The Japanese have a word for picnicking under the fleeting cherry blossoms Hanami. In every park with the blossoms in bloom it is possible to find tarpaulins stretched out with people stretched out, eating, drinking, or playing with their kids. Sometimes it’s pretty cold out, it is early spring after all, but many people are entirely undisturbed by the temperature, they have determination to enjoy the bloom. I wonder if this Hanami phenomenon resulted in the food stalls near popular cherry blossom spots, enabling people to just bring their tarpaulin and to collect the food and drink on site. Whatever it is, I took advantage when visiting Kanazawa’s fantastic Kenroku-en gardens, grabbing some sweet potato chips along with a sausage and egg okonomiyaki from the stalls located just outside the incredibly busy main entrance to the gardens, open free to the public during the bloom.
As I sat on the still warm park bench I enjoyed the view of the gardens, watching the gardeners up ladders pruning some of the larger bonsai while eating my pancake style okonomiyaki and the flowery sweet potato chips.
My next picnic wasn’t in such a beautiful locale, it was enjoying the streetscape of the small geisha district in Nomachi. It was a simple meal with a can of hot tea from a nearby vending machine, an egg enrobed rice parcel and a fat sushi roll. It’s a cold day for spring and the perch I’m on is straight stone, so I can’t say I lingered too long.
I’m pretty sure the food I bought from the Omi-cho market on the day I left can’t be classed as a picnic, I was most certainly indoors when I ate it, the tempura prawns never made it out of the market building, nor did the scallop skewer. While both the cold crab and rice bowl, which was fantastic by the way, and the fatty tuna belly nigari, that looked a lot like raw pork, where eaten on the bullet train, bound for Tokyo.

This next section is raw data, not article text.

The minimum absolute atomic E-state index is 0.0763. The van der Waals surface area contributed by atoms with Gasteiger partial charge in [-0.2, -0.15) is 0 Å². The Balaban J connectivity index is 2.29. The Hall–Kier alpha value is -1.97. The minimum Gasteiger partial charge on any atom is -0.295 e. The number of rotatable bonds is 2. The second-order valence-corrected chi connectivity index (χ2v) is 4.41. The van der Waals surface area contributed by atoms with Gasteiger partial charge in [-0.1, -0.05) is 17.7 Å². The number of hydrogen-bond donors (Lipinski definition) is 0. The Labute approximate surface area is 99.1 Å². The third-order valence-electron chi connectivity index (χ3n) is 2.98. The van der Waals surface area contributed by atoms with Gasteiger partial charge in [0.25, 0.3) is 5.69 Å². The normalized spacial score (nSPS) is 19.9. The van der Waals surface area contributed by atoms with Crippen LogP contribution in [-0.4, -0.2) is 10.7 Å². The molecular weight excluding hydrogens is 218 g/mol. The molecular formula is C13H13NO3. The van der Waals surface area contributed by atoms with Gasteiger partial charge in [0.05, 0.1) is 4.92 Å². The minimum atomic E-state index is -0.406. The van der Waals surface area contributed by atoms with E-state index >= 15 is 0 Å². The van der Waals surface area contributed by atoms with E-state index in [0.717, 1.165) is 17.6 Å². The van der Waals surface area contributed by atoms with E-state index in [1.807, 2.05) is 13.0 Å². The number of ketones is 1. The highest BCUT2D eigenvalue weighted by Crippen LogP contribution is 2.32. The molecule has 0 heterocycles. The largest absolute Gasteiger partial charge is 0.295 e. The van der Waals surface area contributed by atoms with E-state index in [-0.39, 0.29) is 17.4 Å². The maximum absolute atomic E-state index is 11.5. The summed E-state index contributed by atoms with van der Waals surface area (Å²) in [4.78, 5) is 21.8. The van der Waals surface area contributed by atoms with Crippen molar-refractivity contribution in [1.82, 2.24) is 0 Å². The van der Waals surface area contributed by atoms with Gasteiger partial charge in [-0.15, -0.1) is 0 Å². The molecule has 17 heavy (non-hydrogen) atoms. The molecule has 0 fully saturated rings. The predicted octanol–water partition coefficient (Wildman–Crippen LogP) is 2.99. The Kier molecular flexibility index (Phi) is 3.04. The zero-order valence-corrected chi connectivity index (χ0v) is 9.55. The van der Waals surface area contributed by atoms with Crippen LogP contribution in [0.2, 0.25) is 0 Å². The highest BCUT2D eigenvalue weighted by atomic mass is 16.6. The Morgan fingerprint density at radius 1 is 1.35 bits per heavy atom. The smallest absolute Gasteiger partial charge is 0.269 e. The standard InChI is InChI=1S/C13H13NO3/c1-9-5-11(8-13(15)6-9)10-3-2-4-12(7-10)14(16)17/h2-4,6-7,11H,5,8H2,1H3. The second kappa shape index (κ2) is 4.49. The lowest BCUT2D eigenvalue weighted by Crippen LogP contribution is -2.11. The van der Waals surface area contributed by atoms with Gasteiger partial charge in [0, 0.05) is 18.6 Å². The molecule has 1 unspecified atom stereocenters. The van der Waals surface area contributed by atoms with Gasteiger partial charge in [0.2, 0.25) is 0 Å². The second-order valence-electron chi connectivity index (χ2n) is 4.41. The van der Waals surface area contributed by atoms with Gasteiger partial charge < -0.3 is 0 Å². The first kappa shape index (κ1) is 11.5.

With no other post working to include an honourable mention of a meal worth recording, but not quite worth a full post. They were good bowls of ramen ordered late at night when I had been walking around phone in hand searching for ramen for some time, with most places closed I got into this train station venue in time for last orders. It was clearly not my first choice, but ended up working very well.
The pork bone ramen, seasoned with soy, served with vegetable and thick noodles was definitely more soy than pork but with a great full flavour.
The butter flavoured ramen was a light and delicate salt ramen with loads of vegetables, the lack of meat made up for by the plateful of pork gyoza it came with.